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There are huge celebrations in Berlin, as world leaders gather to mark an event that changed the face of the world. It was twenty years ago today that the Berlin Wall came down. Guest host Sara Terry asks whether the past two decades have lived up to the promise of that moment, and how the end of the Cold War era shaped the political and economic realities of today. Also, the Supreme Court considers life sentences for children, and a last-minute change in the healthcare bill passed by the House has given abortion opponents their biggest victory in years.

Banner image: A woman places flowers in the back wall (east side, looking west) of a preserved segment of the Berlin wall during a commemorative event to mark the 20th anniversary of the fall of the wall in Berlin today. Photo: John MacDougall/AFP/Getty Images

Making News Supreme Court Hears Appeals on Non-homicide Cases for Youths 7 MIN, 47 SEC

Today the Supreme Court will hear two cases that challenge life sentences for children, without possibility of parole, in cases where murder was not involved. Four years ago, the Supreme Court ruled that juveniles who commit crimes before the age of eighteen should not be subject to the death penalty. Dahlia Lithwick is a senior editor and legal correspondent at Slate.com.

Dahlia Lithwick, Legal Affairs correspondent for Slate (@dahlialithwick)


Josef Joffe

Main Topic It Was 20 Years Ago Today: The Fall of the Berlin Wall 35 MIN, 16 SEC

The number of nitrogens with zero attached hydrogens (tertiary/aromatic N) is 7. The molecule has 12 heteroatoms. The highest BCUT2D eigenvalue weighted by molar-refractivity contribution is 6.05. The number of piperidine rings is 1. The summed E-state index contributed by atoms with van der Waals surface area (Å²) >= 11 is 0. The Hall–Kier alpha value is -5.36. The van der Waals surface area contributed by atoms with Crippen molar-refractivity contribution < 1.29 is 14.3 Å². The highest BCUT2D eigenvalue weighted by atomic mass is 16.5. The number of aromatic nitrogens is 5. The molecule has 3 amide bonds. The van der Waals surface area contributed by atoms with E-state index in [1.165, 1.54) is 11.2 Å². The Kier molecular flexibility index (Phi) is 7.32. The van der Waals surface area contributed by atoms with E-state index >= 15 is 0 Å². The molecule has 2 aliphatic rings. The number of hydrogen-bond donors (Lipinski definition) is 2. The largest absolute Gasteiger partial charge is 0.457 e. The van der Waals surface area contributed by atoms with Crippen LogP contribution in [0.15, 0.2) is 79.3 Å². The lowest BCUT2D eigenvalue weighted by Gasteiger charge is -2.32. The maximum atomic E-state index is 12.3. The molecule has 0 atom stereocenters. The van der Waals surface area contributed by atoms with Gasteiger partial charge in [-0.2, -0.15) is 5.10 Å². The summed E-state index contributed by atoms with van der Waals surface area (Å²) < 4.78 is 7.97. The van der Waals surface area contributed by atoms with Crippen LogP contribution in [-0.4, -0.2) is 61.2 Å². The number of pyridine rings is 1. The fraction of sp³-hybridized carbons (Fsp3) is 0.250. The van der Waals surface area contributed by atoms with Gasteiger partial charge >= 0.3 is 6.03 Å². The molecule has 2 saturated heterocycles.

berlin_wall-dominos.jpgIt seemed like a fact of geopolitical life that would never change: the Berlin Wall, part of the aftermath of World War II and an unyielding reality of the Cold War. But all that changed in the blink of an eye twenty years ago. In one of the most pivotal moments of the 20th century, the Wall came tumbling down. Communism crumbled, the Cold War ended, and a superpower faded. How has the world changed since the Iron Curtain was lifted? Has the triumph of democracy changed life for the better in East Germany? How has political power shifted within Europe? How are Third World countries, once courted as clients, been affected by the end of a two-superpower world?

Above: The individually painted dominos fall in front of Brandenburg Gate along the former route of the wall in Berlin, as part of the celebrations marking the 20th anniversary of the fall of the Berlin Wall. Photo: Axel Schmidt/AFP/Getty Images

Marcus Walker, Wall Street Journal (@MMQWalker)
Mary Elise Sarotte, Public Policy Fellow, American Academy in Berlin
Josef Joffe, Die Zeit / Hoover Institution / Freeman Spogli Institute (@DieZeit)
Charles Kupchan, Council on Foreign Relations / Georgetown University (@CFR_org)
Orville Schell, Asia Society (@orvilleschell)


Mary Elise Sarotte

Reporter's Notebook Last-minute Abortion Deal in Healthcare Reform Bill 7 MIN, 56 SEC

Late Saturday, a provision was added to the healthcare bill passed by the House that has sharpened the battle in the abortion debate. The provision blocks the use of federal subsidies for insurance that covers elective abortions. It’s been called one of the most significant victories for abortion opponents in recent years. Alec MacGillis of the Washington Post explains how the new restrictions wound up in the bill.

Alec MacGillis, ProPublica (@AlecMacGillis)

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